Eviction is the legal process used by a landlord who wants his or her tenants to leave their property for any specific reason. If the tenancy has come to an end, then the landlord will have to issue a Section 21 notice; this is called a “no-fault eviction” as the landlord does not have to give a reason for their decision.

The Government announced, at the beginning of March lockdown, that there was to be a ‘complete ban on evictions’. This was a relief to many tenants struggling to pay their rent. The Government has also increased the minimum notice period from two to six months which will continue to at least March 2021. Clearly there is a balancing act to ensure that Landlords are not prejudiced by this as they may also be suffering with financial difficulties but the Government is clearly trying to ensure that fewer people are made homeless during the pandemic.

At Staffordshire Legal Advice Clinic (SULAC) we offer free legal advice on property related matters. Students are supervised by a qualified solicitor. If you wish to book an appointment with us then please either call us on 01782294800 or alternatively email us at .



When Should a Parent Stop Providing Their Child with Financial Assistance

Millie Parkes (Student)

In a recent case a 41-year-old qualified solicitor, was denied continued access to his parents’ funding due to their relationship deteriorating.

Although judges have powers to order parents to provide financial support based on laws regarding marriage and children, in this case, the judge found there was no case in this instance. Sir James Munby, the Judge on this case described the case as ‘most unusual’ and ‘unprecedented’ to his knowledge.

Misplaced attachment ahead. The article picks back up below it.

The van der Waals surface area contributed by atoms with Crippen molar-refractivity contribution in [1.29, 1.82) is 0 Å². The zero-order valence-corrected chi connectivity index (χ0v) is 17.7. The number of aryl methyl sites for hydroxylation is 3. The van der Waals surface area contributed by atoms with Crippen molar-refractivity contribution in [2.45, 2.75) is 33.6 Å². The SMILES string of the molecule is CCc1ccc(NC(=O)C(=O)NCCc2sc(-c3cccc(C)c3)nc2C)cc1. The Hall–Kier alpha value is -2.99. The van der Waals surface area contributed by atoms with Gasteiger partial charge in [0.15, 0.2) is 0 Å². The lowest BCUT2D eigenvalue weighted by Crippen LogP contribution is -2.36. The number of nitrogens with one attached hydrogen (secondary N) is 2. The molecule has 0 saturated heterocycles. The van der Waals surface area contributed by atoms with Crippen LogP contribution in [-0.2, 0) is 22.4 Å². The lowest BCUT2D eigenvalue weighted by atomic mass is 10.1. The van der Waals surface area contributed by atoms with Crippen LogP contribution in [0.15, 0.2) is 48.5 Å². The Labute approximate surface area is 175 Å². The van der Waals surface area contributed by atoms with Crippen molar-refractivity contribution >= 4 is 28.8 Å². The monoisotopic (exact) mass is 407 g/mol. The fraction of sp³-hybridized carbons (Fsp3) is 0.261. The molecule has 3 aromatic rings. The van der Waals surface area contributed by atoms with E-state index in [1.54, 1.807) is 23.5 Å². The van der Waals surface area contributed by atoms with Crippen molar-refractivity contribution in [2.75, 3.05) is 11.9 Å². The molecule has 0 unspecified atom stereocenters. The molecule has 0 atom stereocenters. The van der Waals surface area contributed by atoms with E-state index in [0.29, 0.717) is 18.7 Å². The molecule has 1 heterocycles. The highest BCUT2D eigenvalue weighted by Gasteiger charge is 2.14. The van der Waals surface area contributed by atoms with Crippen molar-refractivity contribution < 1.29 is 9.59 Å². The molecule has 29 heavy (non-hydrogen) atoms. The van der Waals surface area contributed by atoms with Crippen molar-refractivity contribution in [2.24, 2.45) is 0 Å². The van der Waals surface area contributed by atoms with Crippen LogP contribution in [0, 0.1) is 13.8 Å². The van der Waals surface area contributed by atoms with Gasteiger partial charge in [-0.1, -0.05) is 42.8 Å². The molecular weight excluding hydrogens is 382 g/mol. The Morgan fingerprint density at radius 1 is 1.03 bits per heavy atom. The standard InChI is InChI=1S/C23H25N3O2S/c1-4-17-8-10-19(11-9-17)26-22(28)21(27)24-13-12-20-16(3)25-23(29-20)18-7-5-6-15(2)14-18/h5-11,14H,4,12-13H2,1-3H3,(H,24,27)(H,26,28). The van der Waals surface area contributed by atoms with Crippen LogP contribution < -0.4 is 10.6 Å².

The Claimant is said to have a degree in modern history, a master’s degree in taxation and is a qualified solicitor. This evidently intelligent man has however been unemployed since 2011 due to ‘various difficulties and mental health disabilities.’ In light of this, his parents, who were very wealthy, provided him with financial assistance allowing him to reside in a Central London flat that they own, and paid for some of his bills The man claimed that his parents had “nurtured his dependency”.

The man’s appeal was rejected by the courts on the basis that an adult child ‘should not be able to take his parents to court to obtain finance.’ It was argued that provisions in the Matrimonial Causes Act 1973, the Children Act 1989 and under human rights law allowed payments to support young children and sometimes adults if they are still in education or if they had special circumstances including a disability. The court said this did not apply in this case.

This court found that these provisions could only be applied when a court order for financial support had already been made when the child was young, and when the parents are not living with each other – which was not the case for the man.

Staffordshire University Legal Advice Clinic (SULAC) offers free legal advice on all financial matters relating to children and divorce SULAC is currently offering appointments online via Microsoft Teams due to the global pandemic. For more information, or to book an appointment please contact: or call on 01782 294800.